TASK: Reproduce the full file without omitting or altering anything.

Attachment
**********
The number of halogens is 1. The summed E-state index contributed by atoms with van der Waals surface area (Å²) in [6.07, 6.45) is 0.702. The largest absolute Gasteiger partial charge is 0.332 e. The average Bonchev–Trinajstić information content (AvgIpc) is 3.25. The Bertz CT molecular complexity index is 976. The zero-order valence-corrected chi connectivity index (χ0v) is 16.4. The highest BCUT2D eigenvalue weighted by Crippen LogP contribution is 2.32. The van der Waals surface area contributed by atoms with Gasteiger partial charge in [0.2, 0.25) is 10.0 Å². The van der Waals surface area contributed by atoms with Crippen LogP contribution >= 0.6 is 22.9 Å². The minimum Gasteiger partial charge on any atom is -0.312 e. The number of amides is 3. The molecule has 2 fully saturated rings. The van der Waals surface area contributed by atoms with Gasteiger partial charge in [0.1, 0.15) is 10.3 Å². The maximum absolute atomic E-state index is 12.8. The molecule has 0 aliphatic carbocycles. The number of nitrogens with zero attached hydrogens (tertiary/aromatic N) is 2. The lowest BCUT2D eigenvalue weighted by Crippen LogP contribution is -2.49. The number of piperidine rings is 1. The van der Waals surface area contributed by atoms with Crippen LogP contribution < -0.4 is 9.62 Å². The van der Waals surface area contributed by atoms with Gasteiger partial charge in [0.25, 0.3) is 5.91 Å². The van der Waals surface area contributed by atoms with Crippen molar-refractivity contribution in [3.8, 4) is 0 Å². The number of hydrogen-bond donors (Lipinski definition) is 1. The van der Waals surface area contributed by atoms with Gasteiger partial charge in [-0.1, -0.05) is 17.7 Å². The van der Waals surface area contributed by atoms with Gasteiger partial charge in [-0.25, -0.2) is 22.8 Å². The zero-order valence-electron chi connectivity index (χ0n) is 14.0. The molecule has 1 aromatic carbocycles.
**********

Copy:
The number of halogens is 1. The summed E-state index contributed by atoms with van der Waals surface area (Å²) in [6.07, 6.45) is 0.702. The largest absolute Gasteiger partial charge is 0.332 e. The average Bonchev–Trinajstić information content (AvgIpc) is 3.25. The Bertz CT molecular complexity index is 976. The zero-order valence-corrected chi connectivity index (χ0v) is 16.4. The highest BCUT2D eigenvalue weighted by Crippen LogP contribution is 2.32. The van der Waals surface area contributed by atoms with Gasteiger partial charge in [0.2, 0.25) is 10.0 Å². The van der Waals surface area contributed by atoms with Crippen LogP contribution >= 0.6 is 22.9 Å². The minimum Gasteiger partial charge on any atom is -0.312 e. The number of amides is 3. The molecule has 2 fully saturated rings. The van der Waals surface area contributed by atoms with Gasteiger partial charge in [0.1, 0.15) is 10.3 Å². The maximum absolute atomic E-state index is 12.8. The molecule has 0 aliphatic carbocycles. The number of nitrogens with zero attached hydrogens (tertiary/aromatic N) is 2. The lowest BCUT2D eigenvalue weighted by Crippen LogP contribution is -2.49. The number of piperidine rings is 1. The van der Waals surface area contributed by atoms with Crippen LogP contribution < -0.4 is 9.62 Å². The van der Waals surface area contributed by atoms with Gasteiger partial charge in [0.25, 0.3) is 5.91 Å². The van der Waals surface area contributed by atoms with Crippen molar-refractivity contribution in [3.8, 4) is 0 Å². The number of hydrogen-bond donors (Lipinski definition) is 1. The van der Waals surface area contributed by atoms with Gasteiger partial charge in [-0.1, -0.05) is 17.7 Å². The van der Waals surface area contributed by atoms with Gasteiger partial charge in [-0.25, -0.2) is 22.8 Å². The zero-order valence-electron chi connectivity index (χ0n) is 14.0. The molecule has 1 aromatic carbocycles.